Re: Re: Zero does not Equal Zero is a feature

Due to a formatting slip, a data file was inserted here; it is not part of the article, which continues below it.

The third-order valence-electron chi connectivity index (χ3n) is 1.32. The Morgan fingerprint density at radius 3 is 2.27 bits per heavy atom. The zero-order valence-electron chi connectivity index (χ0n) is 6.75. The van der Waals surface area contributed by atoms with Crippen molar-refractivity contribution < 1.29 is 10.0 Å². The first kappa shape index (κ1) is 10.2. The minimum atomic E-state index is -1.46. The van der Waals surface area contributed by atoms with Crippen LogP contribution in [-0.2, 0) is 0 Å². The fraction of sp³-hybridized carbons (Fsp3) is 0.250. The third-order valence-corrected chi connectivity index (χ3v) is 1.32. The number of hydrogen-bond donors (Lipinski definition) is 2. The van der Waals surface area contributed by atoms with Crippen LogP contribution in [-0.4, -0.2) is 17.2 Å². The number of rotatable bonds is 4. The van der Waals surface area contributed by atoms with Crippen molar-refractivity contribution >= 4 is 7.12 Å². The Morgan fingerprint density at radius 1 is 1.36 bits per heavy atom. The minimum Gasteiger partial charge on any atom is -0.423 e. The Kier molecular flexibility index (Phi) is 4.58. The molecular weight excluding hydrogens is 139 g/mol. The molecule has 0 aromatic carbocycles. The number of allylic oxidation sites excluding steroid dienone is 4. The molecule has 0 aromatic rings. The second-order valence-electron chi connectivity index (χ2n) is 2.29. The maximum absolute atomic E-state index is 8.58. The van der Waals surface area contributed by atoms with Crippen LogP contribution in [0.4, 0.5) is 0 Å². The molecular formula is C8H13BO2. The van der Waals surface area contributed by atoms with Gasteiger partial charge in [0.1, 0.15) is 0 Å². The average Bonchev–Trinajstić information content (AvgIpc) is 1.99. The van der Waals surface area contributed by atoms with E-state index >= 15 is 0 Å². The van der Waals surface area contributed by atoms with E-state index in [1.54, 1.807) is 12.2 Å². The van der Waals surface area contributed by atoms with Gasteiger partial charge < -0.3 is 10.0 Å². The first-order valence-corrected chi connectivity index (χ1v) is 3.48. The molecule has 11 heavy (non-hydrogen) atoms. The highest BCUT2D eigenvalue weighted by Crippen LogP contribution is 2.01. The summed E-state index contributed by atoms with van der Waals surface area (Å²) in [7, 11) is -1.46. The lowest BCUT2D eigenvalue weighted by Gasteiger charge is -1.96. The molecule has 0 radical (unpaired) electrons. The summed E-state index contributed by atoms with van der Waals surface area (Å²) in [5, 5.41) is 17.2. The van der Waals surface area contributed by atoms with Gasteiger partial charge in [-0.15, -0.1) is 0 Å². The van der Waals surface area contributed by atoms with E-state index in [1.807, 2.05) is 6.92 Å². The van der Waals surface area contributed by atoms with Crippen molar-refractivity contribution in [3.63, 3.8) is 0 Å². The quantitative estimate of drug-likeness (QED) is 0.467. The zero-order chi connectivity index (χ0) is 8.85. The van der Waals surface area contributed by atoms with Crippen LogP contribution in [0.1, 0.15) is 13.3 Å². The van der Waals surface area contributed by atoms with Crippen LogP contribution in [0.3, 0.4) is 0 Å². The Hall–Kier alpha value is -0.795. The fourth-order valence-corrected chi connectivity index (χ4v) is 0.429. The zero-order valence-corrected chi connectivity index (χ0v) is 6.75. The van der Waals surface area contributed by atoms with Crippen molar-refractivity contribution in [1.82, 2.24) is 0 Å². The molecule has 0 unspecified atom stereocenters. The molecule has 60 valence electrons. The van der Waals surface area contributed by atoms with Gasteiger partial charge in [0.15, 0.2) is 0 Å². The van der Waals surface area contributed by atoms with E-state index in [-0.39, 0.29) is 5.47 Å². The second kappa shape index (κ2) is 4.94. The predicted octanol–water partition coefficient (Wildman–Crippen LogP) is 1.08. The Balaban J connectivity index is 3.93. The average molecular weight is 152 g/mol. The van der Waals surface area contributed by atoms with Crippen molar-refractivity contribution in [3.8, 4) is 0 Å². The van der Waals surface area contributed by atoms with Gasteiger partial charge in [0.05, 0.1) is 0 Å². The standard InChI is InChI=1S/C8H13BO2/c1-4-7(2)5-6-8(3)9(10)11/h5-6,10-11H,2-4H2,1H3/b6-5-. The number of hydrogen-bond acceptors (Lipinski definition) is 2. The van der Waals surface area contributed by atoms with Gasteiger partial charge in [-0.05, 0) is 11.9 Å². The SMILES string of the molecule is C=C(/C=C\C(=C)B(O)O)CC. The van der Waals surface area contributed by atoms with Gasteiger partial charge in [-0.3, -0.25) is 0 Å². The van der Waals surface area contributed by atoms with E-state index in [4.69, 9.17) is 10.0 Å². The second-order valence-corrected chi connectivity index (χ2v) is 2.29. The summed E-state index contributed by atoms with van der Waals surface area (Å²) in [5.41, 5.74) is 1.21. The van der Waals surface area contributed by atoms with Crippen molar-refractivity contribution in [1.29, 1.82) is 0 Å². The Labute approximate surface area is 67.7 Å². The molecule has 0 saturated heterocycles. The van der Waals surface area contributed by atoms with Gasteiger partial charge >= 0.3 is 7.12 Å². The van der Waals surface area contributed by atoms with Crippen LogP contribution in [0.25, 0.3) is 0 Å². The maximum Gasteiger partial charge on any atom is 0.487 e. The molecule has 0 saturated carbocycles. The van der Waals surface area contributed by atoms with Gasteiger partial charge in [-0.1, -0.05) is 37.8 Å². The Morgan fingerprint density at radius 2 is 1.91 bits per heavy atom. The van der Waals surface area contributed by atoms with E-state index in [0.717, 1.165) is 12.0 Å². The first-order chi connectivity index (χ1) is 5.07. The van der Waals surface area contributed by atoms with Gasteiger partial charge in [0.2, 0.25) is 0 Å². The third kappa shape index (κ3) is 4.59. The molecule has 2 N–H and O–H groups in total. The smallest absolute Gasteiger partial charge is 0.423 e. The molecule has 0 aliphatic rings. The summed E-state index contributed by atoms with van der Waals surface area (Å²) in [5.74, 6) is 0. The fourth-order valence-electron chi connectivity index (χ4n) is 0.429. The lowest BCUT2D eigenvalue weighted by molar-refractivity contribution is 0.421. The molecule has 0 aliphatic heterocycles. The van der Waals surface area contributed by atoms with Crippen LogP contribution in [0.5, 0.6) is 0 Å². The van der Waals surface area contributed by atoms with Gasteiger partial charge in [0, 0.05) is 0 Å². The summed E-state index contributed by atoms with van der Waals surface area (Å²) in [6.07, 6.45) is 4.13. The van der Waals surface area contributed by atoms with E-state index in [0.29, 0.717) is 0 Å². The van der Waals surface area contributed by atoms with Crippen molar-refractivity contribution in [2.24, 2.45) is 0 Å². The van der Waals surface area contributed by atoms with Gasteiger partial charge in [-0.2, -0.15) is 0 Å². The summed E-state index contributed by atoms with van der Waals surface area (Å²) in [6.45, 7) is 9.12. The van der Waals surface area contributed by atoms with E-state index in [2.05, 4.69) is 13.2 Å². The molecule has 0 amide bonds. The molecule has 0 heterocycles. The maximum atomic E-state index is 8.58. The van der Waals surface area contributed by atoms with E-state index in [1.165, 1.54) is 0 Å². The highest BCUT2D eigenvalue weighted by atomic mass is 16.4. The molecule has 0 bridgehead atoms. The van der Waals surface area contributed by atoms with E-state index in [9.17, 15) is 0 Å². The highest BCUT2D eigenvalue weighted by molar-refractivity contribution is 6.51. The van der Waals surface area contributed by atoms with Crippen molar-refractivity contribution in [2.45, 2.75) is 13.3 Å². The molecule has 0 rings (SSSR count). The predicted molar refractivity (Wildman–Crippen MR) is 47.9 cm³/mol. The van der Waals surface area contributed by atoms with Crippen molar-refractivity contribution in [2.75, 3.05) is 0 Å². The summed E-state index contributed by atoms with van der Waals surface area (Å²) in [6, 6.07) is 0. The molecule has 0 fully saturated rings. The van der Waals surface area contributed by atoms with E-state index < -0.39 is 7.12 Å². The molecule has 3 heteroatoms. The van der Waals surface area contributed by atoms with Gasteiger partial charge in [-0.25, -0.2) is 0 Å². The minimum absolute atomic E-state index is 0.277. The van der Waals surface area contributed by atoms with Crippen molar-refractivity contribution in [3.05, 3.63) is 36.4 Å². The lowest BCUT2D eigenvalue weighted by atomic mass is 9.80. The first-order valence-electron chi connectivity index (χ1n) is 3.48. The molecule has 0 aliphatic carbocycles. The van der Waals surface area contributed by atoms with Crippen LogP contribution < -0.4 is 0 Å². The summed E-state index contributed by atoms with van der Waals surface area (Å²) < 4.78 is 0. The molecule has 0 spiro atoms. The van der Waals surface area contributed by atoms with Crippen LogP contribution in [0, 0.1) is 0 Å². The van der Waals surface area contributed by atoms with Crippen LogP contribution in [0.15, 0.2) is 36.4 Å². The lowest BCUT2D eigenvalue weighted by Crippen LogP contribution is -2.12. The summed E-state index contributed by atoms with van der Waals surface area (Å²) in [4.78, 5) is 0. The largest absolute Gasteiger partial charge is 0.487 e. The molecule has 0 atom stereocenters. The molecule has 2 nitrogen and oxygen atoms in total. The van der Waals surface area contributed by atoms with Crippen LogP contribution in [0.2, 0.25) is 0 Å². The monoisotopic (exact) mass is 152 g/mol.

*To*: mathgroup at smc.vnet.net*Subject*: [mg31516] Re: [mg31443] Re: Zero does not Equal Zero is a feature*From*: Daniel Lichtblau <danl at wolfram.com>*Date*: Thu, 8 Nov 2001 04:56:09 -0500 (EST)*References*: <9rdg39$7ob$1@smc.vnet.net> <200111071029.FAA26256@smc.vnet.net>*Sender*: owner-wri-mathgroup at wolfram.com